(Equity Market Risk – Risk-Free Rate) is also called the equity risk premium.
The equity risk premium or the Equity Market Risk for each country can be obtained from Prof. Aswath Damodaran’s website.
What are the types of risks, and how can they be adjusted for in a DCF?
There are two types of risks:
1. Systematic Risk
This type of risk is also known as the market risk or the risk which cannot be diversified. These risks occur due to factors that affect the market and economy as a result of macroeconomic factors such as inflation risk, interest rate risk, etc. This can be calculated by measuring the volatility of stock prices concerning the overall market index. Beta is one such measure that helps in calculating the systematic risk of a company’s stock.
2. Unsystematic Risk
The unsystematic risk also called the specific risk, is diversifiable and can be prevented if there is a diversified portfolio of stocks. Unlike systematic risks, this is caused due to microeconomic factors and, therefore, specific to the firm and industry in which the company operates.
Beta is the measure of the uncertainty or systemic risk or volatility of a security or portfolio compared to the larger market. This can be found online or can be calculated manually either with the help of regression or by choosing a group of similar companies, un-levering and re-levering their betas, and finding an average of the same.
A less than one beta indicates that the asset is less volatile in relation to the broader market. A beta of 1 indicates that the asset is as volatile as the broader market. An asset with a beta of greater than 1 indicates higher volatility in the market. A higher Beta indicates higher volatility and risk, but this can also provide higher returns. On the other hand, the low beta stocks possess less risk and usually provide meager returns. Therefore, Beta is generally used as a risk-reward measure.
We need to find betas to provide for the systematic risk in investing in a particular company. There are different methods to arrive at the Beta for a company.
The formula for calculating Beta can be given as follows:
Beta = Market Variance/ Covariance
The variance here is that of the market. It helps get a measure of how the market moves in relation to its average. On the other hand, covariance here refers to the stock’s return on the market.
Beta = Correlation of returns from the security* Standard Deviation of security returns/ Standard Deviation of market returns.
One of the most standard and easy methods to arrive at the Beta of a stock is to conduct a regression analysis of the stock returns against the market returns.
The slope of the regression obtained would be the Beta of the company or stock, and it measures the risk involved with the stock. However, this method has many limitations, like the possibility of a high standard error and the reflection of a company’s financial leverage rather than the current leverage.
The Bottom-up Betas
Bottom-Up Betas provide a more accurate and better way of coming up with the Beta for a particular company or a stock. The steps involved in figuring out the Beta for a firm are as follows:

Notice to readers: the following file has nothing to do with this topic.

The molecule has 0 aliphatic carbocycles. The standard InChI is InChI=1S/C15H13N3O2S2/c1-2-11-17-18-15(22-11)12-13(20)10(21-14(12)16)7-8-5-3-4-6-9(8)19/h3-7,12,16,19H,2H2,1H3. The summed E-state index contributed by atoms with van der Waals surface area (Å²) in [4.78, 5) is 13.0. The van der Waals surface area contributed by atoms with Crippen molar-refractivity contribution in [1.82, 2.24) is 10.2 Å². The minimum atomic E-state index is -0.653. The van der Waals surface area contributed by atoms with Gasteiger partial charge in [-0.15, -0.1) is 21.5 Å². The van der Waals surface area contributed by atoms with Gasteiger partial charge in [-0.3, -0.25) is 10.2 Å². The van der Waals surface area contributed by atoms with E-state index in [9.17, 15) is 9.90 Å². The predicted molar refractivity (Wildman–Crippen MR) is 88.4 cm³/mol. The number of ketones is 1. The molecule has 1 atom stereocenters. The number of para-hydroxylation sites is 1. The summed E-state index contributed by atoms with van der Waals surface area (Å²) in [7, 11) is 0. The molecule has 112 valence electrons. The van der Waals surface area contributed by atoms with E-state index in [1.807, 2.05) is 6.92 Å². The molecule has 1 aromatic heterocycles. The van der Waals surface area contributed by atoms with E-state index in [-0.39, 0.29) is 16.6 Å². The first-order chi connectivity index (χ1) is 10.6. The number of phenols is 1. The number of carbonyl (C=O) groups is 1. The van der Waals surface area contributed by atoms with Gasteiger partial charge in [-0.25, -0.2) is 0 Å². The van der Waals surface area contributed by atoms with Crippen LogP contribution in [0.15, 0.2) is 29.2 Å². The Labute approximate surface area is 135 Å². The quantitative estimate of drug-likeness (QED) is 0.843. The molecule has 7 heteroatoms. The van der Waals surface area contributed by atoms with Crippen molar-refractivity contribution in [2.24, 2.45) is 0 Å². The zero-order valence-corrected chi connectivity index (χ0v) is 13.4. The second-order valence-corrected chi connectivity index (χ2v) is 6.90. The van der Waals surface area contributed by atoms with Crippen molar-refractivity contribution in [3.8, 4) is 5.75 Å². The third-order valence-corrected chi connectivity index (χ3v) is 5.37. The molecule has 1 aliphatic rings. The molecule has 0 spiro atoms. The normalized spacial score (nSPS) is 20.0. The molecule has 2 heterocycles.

This would involve finding the businesses (this could be many) in which the firm is operating.
The second step involves finding a group of publicly traded companies in the same industry similar to the company and each type of business undervaluation. Then we will have to find their regression betas and find the average of the same. Once this is done, the average of their debt-to-equity ratio is to be taken into consideration. This can be used to un-lever the betas.
Unlevered Beta = Simple Average of the publicly traded companies selected/ (1+ (1-T) (Average debt to equity ratio of the selected companies)
In the case of a multi-business company, it is crucial to determine the value the firm derives from each business. Here, either business can be valued separately, or the revenues and the operating income of each business can be taken into account as weights.
Once that is done, we will be required to compute a weighted average of each of the un-levered betas of the company’s different businesses undervaluation based on the weighted average derived from the third step.
Unlevered Beta for a firm = Weighted average of the un-levered Beta of the different businesses the company operates.
The last and final step in determining the bottom-up Beta for a firm is levering the un-levered Beta based on the market debt-equity ratio of the firm. If there is an expectation of a change in the debt-to-equity ratio of the firm, there will also be a change in the levered Beta over time. The formula for levering the Beta is as follows:
Levered Bottom-up Beta = Unlevered Beta of the firm* (1+ (1-t) (Debt/Equity))
Example of Bottom-Up Beta Calculation
The group of publicly traded comparable companies selected to get a beta for X Company, a private limited company operating in the pharmaceutical industry, are Cadila Health, Aurobindo Pharma, Lupin, and Torrent Pharma. Once the Beta of these stocks is identified, the average of the same should be found. The average Debt to Equity Ratio of the company should also be found.
The un-levered beta of X Company can be obtained by using the following formula:
Unlevered beta = Average of the Beta of Publicly traded comparable/ (1+(1-t)(Average of the Debt-to-Equity Ratio)
The “t” in this formal refers to the tax rate applied to those companies. The Unlevered beta so obtained is